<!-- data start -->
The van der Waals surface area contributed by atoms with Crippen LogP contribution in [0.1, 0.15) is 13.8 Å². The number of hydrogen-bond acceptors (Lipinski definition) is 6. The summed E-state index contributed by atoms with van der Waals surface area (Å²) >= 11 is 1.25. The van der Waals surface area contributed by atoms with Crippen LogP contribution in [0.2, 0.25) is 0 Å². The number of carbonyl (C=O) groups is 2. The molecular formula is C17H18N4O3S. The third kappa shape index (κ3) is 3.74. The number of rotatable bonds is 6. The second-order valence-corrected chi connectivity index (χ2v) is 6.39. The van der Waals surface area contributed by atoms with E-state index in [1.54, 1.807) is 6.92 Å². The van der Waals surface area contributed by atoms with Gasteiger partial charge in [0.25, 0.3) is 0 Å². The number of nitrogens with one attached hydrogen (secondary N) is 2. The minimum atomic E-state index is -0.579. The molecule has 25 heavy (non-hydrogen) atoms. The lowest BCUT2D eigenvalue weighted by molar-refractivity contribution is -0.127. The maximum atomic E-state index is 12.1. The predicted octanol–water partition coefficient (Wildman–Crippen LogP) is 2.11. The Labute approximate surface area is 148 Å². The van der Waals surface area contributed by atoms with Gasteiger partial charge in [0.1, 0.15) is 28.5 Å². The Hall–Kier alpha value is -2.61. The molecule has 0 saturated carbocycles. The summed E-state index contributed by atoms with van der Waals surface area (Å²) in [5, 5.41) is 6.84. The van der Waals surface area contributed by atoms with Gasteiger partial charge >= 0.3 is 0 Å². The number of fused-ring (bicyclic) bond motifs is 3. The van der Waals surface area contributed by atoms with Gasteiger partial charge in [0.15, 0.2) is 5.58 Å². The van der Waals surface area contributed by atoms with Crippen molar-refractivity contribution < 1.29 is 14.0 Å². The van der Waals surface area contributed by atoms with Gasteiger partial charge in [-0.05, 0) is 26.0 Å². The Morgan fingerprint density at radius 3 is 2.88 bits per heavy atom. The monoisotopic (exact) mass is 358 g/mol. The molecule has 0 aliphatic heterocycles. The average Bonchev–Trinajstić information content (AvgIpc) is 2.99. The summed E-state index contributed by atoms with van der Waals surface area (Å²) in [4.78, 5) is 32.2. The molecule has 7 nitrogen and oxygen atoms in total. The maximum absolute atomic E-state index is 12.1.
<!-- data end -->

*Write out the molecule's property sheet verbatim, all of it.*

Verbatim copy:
The van der Waals surface area contributed by atoms with Crippen LogP contribution in [0.1, 0.15) is 13.8 Å². The number of hydrogen-bond acceptors (Lipinski definition) is 6. The summed E-state index contributed by atoms with van der Waals surface area (Å²) >= 11 is 1.25. The van der Waals surface area contributed by atoms with Crippen LogP contribution in [0.2, 0.25) is 0 Å². The number of carbonyl (C=O) groups is 2. The molecular formula is C17H18N4O3S. The third kappa shape index (κ3) is 3.74. The number of rotatable bonds is 6. The second-order valence-corrected chi connectivity index (χ2v) is 6.39. The van der Waals surface area contributed by atoms with E-state index in [1.54, 1.807) is 6.92 Å². The van der Waals surface area contributed by atoms with Gasteiger partial charge in [0.25, 0.3) is 0 Å². The number of nitrogens with one attached hydrogen (secondary N) is 2. The minimum atomic E-state index is -0.579. The molecule has 25 heavy (non-hydrogen) atoms. The lowest BCUT2D eigenvalue weighted by molar-refractivity contribution is -0.127. The maximum atomic E-state index is 12.1. The predicted octanol–water partition coefficient (Wildman–Crippen LogP) is 2.11. The Labute approximate surface area is 148 Å². The van der Waals surface area contributed by atoms with Gasteiger partial charge in [0.1, 0.15) is 28.5 Å². The Hall–Kier alpha value is -2.61. The molecule has 0 saturated carbocycles. The summed E-state index contributed by atoms with van der Waals surface area (Å²) in [5, 5.41) is 6.84. The van der Waals surface area contributed by atoms with Gasteiger partial charge >= 0.3 is 0 Å². The number of fused-ring (bicyclic) bond motifs is 3. The van der Waals surface area contributed by atoms with Gasteiger partial charge in [0.15, 0.2) is 5.58 Å². The van der Waals surface area contributed by atoms with Crippen molar-refractivity contribution < 1.29 is 14.0 Å². The van der Waals surface area contributed by atoms with Gasteiger partial charge in [-0.05, 0) is 26.0 Å². The Morgan fingerprint density at radius 3 is 2.88 bits per heavy atom. The monoisotopic (exact) mass is 358 g/mol. The molecule has 0 aliphatic heterocycles. The average Bonchev–Trinajstić information content (AvgIpc) is 2.99. The summed E-state index contributed by atoms with van der Waals surface area (Å²) in [4.78, 5) is 32.2. The molecule has 7 nitrogen and oxygen atoms in total. The maximum absolute atomic E-state index is 12.1.